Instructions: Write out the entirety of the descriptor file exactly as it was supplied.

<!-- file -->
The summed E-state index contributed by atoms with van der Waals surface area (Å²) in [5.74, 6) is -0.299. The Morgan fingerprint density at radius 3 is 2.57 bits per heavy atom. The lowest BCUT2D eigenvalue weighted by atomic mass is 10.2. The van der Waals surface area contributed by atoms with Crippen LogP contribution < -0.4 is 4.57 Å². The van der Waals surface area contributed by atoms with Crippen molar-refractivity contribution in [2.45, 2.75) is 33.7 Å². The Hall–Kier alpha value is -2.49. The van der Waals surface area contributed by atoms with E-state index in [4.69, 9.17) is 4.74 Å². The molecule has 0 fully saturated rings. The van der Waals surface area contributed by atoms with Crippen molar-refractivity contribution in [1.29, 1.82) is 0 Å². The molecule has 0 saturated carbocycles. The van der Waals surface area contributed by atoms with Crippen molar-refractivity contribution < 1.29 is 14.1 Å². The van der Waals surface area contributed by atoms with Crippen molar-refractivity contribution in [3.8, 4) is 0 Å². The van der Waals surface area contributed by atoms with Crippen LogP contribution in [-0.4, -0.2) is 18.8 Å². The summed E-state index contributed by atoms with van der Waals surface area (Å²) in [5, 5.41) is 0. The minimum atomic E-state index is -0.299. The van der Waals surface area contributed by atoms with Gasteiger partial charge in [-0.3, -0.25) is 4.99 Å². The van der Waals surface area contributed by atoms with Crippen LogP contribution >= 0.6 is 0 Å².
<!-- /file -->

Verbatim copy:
The summed E-state index contributed by atoms with van der Waals surface area (Å²) in [5.74, 6) is -0.299. The Morgan fingerprint density at radius 3 is 2.57 bits per heavy atom. The lowest BCUT2D eigenvalue weighted by atomic mass is 10.2. The van der Waals surface area contributed by atoms with Crippen LogP contribution < -0.4 is 4.57 Å². The van der Waals surface area contributed by atoms with Crippen molar-refractivity contribution in [2.45, 2.75) is 33.7 Å². The Hall–Kier alpha value is -2.49. The van der Waals surface area contributed by atoms with E-state index in [4.69, 9.17) is 4.74 Å². The molecule has 0 fully saturated rings. The van der Waals surface area contributed by atoms with Crippen molar-refractivity contribution in [1.29, 1.82) is 0 Å². The molecule has 0 saturated carbocycles. The van der Waals surface area contributed by atoms with Crippen molar-refractivity contribution < 1.29 is 14.1 Å². The van der Waals surface area contributed by atoms with Crippen molar-refractivity contribution in [3.8, 4) is 0 Å². The van der Waals surface area contributed by atoms with Crippen LogP contribution in [-0.4, -0.2) is 18.8 Å². The summed E-state index contributed by atoms with van der Waals surface area (Å²) in [5, 5.41) is 0. The minimum atomic E-state index is -0.299. The van der Waals surface area contributed by atoms with Gasteiger partial charge in [-0.3, -0.25) is 4.99 Å². The van der Waals surface area contributed by atoms with Crippen LogP contribution >= 0.6 is 0 Å².